Indon hunts missing Papuans

By Mark Forbes, Indonesian Correspondent
April 6, 2006 - 3:47PM

Indonesian authorities are questioning relatives and friends of several West Papuans believed to have fled the separatist province for Australia.

They are attempting to locate the six missing West Papuans, particularly labour activist Paulus Samkakai, who is rumoured to be part of the group.

Family members and church leaders have been visited by police and military intelligence several times seeking information on his whereabouts.

Reports yesterday suggested the family of six men and women who fled last week were in the Papua New Guinean town of Bula after a boat in which they were travelling ran low on fuel.

Relations between Jakarta and Canberra have been strained since the immigration department last month granted temporary protection visas to 42 asylum seekers from Papua.

Indonesians have been quick to point of the contrast between Australia's attitude to those seeking asylum from the Middle East, who are mainly muslim, to the predominantly christian West Papuans.

Indonesian President Susilo Bambang Yudhoyono, on a visit to West Papua, warned foreigners not to support Papuan separatists.

Justice Minister Chris Ellison was unable to confirm whether the group has tried to enter Australia.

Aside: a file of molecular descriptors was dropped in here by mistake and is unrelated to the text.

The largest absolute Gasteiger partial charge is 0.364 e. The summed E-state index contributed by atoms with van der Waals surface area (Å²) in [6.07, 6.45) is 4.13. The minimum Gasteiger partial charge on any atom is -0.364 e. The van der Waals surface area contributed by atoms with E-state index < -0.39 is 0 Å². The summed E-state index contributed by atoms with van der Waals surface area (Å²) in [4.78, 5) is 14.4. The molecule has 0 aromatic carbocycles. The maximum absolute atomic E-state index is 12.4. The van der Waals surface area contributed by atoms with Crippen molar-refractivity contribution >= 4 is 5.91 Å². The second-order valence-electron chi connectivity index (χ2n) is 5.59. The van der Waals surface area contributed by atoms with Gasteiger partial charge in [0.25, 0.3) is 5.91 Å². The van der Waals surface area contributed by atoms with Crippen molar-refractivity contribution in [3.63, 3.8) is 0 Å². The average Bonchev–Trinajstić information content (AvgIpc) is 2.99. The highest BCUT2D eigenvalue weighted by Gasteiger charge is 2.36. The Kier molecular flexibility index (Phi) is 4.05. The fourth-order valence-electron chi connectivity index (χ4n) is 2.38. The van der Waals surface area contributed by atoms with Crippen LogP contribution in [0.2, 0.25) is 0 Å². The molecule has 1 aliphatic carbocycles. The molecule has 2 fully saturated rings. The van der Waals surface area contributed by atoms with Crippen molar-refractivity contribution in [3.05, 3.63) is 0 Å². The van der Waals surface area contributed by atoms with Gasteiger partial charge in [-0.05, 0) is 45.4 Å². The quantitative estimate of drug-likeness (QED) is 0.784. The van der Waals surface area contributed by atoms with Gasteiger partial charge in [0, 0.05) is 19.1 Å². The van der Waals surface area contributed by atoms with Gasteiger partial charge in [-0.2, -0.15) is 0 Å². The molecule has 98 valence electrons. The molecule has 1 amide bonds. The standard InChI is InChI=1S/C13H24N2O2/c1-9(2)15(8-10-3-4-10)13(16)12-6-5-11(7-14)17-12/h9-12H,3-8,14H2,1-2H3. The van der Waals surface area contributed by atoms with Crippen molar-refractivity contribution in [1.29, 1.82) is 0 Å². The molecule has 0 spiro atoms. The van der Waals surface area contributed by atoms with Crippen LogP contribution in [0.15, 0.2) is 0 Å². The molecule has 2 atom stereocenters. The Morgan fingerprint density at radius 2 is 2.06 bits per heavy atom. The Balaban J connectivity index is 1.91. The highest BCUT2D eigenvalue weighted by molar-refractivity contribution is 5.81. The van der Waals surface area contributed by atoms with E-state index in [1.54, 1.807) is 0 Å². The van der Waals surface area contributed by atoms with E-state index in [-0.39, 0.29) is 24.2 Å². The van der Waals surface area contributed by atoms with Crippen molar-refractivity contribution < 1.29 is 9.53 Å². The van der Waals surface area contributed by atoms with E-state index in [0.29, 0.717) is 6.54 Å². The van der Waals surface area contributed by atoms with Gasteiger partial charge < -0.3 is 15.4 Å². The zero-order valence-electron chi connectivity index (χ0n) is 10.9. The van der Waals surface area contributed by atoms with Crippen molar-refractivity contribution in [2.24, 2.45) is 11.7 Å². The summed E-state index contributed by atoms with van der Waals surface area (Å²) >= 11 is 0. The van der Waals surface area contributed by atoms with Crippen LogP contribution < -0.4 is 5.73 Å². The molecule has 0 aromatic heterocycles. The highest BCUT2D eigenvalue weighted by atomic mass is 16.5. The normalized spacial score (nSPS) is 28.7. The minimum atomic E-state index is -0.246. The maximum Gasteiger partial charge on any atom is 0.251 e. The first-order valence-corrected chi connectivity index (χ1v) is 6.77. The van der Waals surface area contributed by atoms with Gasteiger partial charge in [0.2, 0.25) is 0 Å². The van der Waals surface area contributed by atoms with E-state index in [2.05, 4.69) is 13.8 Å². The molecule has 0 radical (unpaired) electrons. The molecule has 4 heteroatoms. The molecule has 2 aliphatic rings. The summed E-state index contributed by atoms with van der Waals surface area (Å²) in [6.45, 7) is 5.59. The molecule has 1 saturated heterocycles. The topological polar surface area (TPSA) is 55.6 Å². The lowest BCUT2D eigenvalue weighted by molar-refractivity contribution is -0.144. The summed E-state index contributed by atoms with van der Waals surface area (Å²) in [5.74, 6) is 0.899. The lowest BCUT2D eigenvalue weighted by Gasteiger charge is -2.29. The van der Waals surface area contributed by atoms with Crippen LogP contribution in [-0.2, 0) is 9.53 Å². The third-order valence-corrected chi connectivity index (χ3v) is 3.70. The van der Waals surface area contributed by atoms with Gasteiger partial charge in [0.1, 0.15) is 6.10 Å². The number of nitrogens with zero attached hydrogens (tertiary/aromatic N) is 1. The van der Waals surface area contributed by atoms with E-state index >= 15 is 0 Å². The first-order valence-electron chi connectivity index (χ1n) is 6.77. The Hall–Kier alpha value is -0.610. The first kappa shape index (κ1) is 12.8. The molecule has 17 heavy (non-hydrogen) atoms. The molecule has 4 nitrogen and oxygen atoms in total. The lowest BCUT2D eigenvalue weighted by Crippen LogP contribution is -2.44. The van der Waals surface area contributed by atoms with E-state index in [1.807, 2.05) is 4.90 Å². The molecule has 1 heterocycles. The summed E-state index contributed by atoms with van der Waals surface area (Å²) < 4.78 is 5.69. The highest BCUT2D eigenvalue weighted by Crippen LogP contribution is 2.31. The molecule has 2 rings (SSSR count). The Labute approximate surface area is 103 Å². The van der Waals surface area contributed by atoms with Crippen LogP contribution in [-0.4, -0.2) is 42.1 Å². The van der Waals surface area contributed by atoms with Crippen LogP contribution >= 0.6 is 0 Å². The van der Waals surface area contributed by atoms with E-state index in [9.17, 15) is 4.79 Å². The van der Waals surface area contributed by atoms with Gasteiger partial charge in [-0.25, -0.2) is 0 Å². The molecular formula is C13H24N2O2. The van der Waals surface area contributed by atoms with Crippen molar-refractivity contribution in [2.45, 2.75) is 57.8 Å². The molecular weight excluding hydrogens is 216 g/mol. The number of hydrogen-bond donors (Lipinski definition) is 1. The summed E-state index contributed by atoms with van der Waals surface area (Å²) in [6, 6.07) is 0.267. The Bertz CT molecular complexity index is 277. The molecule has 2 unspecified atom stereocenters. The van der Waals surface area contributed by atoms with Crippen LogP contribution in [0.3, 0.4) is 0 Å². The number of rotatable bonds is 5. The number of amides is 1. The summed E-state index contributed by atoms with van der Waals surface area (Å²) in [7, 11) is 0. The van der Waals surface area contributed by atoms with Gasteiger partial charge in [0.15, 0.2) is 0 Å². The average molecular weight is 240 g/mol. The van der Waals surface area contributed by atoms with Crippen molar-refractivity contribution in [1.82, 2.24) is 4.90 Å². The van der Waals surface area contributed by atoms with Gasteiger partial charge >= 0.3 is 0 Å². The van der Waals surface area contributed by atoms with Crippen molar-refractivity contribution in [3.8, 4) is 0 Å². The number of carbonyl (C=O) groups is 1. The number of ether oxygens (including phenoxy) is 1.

He said the family had not been sighted but investigations and surveillance flights were continuing in the Torres Strait area.

"We are carrying on investigations to confirm this and that's where we are at at this stage," Senator Ellison said on Sky News.

"The advice I have from Customs and Coastwatch is that there has been no confirmation of the arrival of these people or their existence.

"Any breach of our borders is serious and the operation is ongoing," he said.

Opposition foreign affairs spokesman Kevin Rudd today said Australia must honour its responsibility to deal with any asylum seekers who seek refuge in the country.

But in soothing relations with Jakarta, the government must not allow a repeat of the SIEV-X tragedy, in which 353 asylum seekers died when their overloaded boat bound for Australia sank off Indonesia.

"Australia has fundamental obligations under international law, under the Convention for the Protection of Refugees, when it comes to assisting any person who falls within the categories defined by the convention," Mr Rudd told reporters.

"We need to be ... very mindful indeed of the absolute tragedy of SIEV-X, when we saw a vessel loaded with asylum seekers which was lost at sea with literally hundreds of men, women and children killed.

"It's very important in these difficult circumstances at present that we ensure that no such tragedy occurs again.", with Jordan Chong and AAP


Back to